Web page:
The Power of Being Recognized: 3 Points on Employee Recognition

Rudyard Kipling sums up words as “the most powerful drug used by mankind.” There is a hidden beauty in being recognized with the right words, at just the right time, by just the right person. Whether in the field of business and customer service or even just your day-to-day conversations, recognition brings positive power. Here are pointers on recognizing someone for a job well done.

 

Simplicity is Key

 

Don’t make it longer, more roundabout, and more complicated than it has to be. It can be said that the two most essential words in the corporate world are “thank you.” The greatest and most influential people inspire loyalty and performance by expressing gratitude. Develop a habit of saying “thank you” when the circumstances warrant it. Not just because this blog means so, but because recognizing you can’t do it alone, and that other people matter just as much as you, is one facet of being a human.

 

They Can Smell Fake

 

Be real, because people will know when you are faking it. Feigning recognition will result in the opposite; people will feel that they are being mocked, lowering their self-esteem.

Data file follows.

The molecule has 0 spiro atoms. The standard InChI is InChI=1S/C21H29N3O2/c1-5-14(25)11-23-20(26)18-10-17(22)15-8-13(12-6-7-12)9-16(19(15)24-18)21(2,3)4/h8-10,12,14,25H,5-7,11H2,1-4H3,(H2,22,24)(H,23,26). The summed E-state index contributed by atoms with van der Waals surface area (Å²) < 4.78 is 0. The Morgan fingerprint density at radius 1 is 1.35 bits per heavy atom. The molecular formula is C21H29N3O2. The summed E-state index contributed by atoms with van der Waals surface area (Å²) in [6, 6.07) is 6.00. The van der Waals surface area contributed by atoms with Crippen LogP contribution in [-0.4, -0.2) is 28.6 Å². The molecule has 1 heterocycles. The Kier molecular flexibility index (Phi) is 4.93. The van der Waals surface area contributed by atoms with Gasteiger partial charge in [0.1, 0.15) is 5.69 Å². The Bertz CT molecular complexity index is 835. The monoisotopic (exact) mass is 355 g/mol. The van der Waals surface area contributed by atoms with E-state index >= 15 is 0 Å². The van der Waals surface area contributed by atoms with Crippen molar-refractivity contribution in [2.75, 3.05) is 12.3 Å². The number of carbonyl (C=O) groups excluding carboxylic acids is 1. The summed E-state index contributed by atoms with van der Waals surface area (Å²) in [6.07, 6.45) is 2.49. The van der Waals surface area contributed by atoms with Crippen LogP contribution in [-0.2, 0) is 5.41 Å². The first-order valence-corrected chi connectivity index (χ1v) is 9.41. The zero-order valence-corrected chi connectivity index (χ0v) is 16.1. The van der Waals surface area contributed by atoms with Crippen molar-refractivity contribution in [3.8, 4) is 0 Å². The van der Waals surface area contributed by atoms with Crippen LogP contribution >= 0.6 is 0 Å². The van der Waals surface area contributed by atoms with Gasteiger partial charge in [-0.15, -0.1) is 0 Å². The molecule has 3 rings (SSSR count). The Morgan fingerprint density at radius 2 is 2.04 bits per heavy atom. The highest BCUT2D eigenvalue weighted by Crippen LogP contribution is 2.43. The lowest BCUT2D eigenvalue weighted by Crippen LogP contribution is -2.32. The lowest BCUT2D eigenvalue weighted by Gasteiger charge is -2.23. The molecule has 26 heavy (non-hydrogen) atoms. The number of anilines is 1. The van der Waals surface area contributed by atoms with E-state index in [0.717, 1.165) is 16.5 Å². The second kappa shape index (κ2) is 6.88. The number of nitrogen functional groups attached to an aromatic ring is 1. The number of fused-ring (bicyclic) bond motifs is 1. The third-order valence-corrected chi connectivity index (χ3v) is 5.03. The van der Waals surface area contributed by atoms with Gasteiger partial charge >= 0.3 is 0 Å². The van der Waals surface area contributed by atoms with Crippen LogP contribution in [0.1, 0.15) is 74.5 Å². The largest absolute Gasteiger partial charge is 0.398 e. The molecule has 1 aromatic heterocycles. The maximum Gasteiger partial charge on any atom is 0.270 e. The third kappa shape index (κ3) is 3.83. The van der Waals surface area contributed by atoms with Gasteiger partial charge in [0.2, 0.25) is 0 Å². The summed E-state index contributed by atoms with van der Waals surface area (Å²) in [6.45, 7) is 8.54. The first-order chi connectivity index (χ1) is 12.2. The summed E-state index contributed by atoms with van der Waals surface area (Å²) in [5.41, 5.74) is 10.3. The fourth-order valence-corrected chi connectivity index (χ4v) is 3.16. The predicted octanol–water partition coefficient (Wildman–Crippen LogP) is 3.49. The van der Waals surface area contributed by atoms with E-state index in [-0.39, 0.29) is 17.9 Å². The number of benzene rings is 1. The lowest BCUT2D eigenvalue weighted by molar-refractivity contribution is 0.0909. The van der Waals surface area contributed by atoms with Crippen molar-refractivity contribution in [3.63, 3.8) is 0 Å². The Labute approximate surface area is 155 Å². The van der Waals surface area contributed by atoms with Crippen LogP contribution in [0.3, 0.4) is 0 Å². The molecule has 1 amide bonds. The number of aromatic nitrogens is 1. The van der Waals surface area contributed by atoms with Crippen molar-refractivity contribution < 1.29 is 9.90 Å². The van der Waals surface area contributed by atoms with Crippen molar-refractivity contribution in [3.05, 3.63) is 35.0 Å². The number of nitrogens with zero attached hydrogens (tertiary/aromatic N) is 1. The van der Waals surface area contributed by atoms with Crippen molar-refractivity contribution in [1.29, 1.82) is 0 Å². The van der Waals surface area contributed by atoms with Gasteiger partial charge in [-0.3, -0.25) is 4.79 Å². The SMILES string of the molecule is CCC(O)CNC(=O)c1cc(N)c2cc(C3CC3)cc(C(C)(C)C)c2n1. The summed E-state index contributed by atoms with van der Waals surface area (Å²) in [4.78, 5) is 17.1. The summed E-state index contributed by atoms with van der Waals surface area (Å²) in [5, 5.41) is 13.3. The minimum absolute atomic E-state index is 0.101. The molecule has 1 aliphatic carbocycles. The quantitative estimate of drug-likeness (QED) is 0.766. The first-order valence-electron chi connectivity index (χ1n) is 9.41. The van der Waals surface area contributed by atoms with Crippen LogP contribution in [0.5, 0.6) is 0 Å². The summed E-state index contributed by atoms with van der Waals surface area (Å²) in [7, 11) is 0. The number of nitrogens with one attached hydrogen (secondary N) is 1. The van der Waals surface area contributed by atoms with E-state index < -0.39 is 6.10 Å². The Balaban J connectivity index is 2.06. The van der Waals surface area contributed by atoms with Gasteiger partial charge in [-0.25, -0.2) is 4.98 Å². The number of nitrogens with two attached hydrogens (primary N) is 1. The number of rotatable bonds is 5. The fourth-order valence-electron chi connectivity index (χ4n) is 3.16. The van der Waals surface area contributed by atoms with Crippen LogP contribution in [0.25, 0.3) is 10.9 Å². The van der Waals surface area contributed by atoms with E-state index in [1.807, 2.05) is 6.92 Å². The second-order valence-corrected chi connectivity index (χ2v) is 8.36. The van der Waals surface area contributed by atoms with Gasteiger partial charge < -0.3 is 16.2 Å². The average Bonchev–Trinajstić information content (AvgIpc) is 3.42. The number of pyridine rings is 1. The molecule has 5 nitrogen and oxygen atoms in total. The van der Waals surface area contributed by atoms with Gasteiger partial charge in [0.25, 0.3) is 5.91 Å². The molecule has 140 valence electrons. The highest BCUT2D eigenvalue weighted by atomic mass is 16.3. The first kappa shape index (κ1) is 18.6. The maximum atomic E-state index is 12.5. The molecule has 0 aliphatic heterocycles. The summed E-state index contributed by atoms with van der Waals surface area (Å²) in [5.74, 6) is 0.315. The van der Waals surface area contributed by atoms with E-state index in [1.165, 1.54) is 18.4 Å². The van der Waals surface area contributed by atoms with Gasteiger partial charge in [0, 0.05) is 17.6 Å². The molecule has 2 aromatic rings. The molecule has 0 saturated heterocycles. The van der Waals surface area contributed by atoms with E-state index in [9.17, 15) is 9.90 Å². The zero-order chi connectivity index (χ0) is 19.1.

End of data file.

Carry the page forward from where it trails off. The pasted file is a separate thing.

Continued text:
Be Specific

 

Outline the meaningful and useful work in your company or organization. Define the impactful behaviors, then work on recognizing those actions when they occur. When people are recognized, they will feel motivated to try again and repeat those actions.

 

Consistency is Important

 

It needs to be deliberate. It needs to be a priority. Thank you’s and great job’s and well done’s aren’t that long. Take the little time it requires to say thank you, for it will go a long way.

 

It Is Not Merely Passing

 

You may be busy, drowning in paperwork, writing emails, answering calls, meeting deadlines, and handling complex intra- and interpersonal problems, and a million other things to take care of. But genuine gratitude is not a fad, not a one-time task that you forget the next day. It is a process that requires consistency.

 

Being simple, genuine, and consistent in your gratitude will net the highest impact on productivity and effectivity. There is real power in words, and if they are alluded to as knives, then be a surgeon instead of a butcher; be careful instead of wrathful, heal instead of destroying.